Forgiveness is inner healing not the bestowing of pardon. One day we understand it’s happened already when we weren’t watching. We receive the grace of forgiveness subtly (and can then share it actively) after we have passed through the 77 questions that penetrate all the dark corners of our heart: What do I really feel? Why did X act the way they did? Am I seeking wholeness or clinging to retribution? Do I ‘love my enemy’ meaning that they are no longer my enemy (even if I wouldn’t choose to go on holiday with them).

This insight into forgiveness comes from the one who would say on the Cross ‘Father, forgive them because they don’t know what they are doing.’ For him this was the last of the keys that opened his door to paradise. / Week 3

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Monday Lent Week Three: Luke 1:26-38

 

‘I am the handmaid of the Lord,’ said Mary ‘let what you have said be done to me.’ And the angel left her.

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Church of the Holy Sepulcher, Jerusalem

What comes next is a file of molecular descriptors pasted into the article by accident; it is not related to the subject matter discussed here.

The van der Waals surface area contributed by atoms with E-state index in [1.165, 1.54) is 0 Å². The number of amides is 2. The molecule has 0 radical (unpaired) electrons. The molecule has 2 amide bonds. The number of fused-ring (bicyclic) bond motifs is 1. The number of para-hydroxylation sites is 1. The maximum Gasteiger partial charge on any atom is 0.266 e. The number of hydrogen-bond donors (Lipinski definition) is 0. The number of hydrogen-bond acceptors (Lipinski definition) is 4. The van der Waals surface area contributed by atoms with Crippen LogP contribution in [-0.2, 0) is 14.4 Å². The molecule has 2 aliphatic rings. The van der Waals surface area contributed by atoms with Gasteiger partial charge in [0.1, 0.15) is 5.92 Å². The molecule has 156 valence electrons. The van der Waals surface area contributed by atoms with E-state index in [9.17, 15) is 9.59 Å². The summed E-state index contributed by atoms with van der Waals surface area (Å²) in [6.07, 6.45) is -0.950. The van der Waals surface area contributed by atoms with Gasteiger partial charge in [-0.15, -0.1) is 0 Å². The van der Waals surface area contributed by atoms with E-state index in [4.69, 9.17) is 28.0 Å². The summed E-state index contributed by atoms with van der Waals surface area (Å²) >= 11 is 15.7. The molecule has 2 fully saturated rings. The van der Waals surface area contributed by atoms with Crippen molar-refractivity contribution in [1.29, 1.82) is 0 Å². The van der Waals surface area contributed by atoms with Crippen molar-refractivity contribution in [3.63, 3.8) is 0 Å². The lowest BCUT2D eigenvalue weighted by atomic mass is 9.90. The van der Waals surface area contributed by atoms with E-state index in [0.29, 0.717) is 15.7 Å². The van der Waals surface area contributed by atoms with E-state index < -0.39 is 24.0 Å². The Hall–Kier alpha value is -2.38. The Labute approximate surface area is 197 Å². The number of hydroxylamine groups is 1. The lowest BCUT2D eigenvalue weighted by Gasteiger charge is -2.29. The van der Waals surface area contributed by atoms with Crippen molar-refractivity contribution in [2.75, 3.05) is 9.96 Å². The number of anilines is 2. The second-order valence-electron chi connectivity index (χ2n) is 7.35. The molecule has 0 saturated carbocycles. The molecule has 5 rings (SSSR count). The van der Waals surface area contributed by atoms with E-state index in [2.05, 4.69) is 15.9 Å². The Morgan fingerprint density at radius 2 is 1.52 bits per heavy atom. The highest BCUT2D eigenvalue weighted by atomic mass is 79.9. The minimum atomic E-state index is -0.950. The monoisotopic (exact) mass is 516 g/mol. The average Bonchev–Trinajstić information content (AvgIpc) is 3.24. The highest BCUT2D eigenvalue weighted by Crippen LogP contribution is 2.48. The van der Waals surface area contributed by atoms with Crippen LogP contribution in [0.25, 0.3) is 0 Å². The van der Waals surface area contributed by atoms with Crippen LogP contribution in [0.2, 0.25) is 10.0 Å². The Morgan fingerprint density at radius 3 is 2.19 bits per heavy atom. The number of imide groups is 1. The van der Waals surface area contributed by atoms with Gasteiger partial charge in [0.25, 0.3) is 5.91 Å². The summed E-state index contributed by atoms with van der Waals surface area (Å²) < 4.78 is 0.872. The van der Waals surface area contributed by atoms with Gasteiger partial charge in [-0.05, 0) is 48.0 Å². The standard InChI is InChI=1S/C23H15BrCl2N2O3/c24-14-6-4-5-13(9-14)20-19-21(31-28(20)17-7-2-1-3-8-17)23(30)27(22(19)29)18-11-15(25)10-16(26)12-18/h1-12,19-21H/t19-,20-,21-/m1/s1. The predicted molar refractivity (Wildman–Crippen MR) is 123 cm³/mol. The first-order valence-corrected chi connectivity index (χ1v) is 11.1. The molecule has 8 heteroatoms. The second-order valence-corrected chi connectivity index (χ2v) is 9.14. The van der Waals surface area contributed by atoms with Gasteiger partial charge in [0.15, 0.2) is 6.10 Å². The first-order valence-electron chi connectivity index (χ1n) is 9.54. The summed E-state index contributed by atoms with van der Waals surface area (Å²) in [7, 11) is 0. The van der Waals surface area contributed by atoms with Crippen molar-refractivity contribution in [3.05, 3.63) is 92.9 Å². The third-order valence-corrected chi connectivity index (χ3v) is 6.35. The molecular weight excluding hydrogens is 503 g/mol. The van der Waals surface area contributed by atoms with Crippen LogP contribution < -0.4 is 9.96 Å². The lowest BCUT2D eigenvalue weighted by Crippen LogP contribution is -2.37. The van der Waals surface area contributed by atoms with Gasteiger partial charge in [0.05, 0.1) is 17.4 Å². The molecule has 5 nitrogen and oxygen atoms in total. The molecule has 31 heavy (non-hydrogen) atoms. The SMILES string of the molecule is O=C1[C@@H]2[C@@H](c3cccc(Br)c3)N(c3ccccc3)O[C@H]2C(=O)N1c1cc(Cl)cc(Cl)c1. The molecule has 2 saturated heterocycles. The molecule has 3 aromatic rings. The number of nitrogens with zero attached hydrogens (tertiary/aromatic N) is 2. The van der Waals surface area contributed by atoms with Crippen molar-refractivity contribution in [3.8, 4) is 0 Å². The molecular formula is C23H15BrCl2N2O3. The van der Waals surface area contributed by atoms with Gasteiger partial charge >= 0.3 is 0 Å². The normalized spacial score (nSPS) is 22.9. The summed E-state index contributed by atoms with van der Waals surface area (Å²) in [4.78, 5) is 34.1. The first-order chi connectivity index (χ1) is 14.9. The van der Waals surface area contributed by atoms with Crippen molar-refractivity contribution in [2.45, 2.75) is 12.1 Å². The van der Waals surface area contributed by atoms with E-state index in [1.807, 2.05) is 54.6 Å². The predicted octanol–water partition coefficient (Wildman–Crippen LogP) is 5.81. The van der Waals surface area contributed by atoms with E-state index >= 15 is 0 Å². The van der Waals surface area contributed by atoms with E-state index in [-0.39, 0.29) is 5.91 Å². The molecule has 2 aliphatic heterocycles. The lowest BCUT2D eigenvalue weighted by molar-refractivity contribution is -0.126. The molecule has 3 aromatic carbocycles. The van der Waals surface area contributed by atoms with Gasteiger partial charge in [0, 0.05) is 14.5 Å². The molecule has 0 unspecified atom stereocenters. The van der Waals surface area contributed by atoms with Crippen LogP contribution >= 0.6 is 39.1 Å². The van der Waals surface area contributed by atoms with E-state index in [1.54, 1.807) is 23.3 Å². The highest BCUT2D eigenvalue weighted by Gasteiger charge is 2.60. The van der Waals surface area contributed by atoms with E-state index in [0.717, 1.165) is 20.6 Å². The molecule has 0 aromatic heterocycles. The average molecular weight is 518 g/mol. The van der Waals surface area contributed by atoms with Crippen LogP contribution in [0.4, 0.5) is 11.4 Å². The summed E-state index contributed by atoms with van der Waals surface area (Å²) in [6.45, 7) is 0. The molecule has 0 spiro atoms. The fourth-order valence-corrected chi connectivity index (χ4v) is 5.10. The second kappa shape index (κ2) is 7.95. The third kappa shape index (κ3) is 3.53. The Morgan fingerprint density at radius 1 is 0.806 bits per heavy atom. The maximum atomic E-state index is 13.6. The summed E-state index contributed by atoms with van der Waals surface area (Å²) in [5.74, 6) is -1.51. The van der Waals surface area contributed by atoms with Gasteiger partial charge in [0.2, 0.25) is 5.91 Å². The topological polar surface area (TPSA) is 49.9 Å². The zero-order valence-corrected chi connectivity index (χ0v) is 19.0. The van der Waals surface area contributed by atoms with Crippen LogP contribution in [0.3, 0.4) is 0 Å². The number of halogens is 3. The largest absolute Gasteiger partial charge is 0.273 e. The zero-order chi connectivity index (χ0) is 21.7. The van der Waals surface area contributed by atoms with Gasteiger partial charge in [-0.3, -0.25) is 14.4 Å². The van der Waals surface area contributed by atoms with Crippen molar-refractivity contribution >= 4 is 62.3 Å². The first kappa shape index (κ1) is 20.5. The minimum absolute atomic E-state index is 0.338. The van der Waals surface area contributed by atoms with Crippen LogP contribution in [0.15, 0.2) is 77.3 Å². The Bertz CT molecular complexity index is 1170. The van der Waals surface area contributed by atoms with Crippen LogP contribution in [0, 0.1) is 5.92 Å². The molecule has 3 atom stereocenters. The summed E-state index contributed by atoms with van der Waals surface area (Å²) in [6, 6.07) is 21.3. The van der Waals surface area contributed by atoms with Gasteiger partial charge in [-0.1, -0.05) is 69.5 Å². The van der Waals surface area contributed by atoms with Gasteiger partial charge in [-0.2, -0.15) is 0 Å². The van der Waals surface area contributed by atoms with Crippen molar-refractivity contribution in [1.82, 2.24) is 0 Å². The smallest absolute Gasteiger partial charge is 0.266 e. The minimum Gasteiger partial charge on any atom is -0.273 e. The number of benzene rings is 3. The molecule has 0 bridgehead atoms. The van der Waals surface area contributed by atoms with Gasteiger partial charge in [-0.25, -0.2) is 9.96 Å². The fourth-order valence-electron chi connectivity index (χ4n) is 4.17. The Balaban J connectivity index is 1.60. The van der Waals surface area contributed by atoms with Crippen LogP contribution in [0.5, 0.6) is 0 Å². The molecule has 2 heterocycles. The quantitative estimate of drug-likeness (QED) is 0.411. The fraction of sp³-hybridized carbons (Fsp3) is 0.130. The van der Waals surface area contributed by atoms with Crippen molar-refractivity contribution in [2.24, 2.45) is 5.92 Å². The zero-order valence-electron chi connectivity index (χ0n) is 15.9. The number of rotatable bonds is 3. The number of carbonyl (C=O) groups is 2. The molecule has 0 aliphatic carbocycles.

For those who like advance planning, Christmas is nine months away from today, which celebrates the Feast of the Annunciation, the hidden moment when the Word began to take flesh. It has meaning for everyone, believers and non-believers alike. For the non-believer it affirms the fact that truth grows in us in an integrated way. Truth is more than an idea. For the much rarer breed of believers it signifies the opening of a new era in human affairs when the transcendent Source of the material world merges with it, in, through and as a particular human person who his parents called Jesus. The Source of everything that exists, who says simply ‘I AM’ is both revealed and hidden in this event. We cannot truly call this source He, She or It, but only I AM.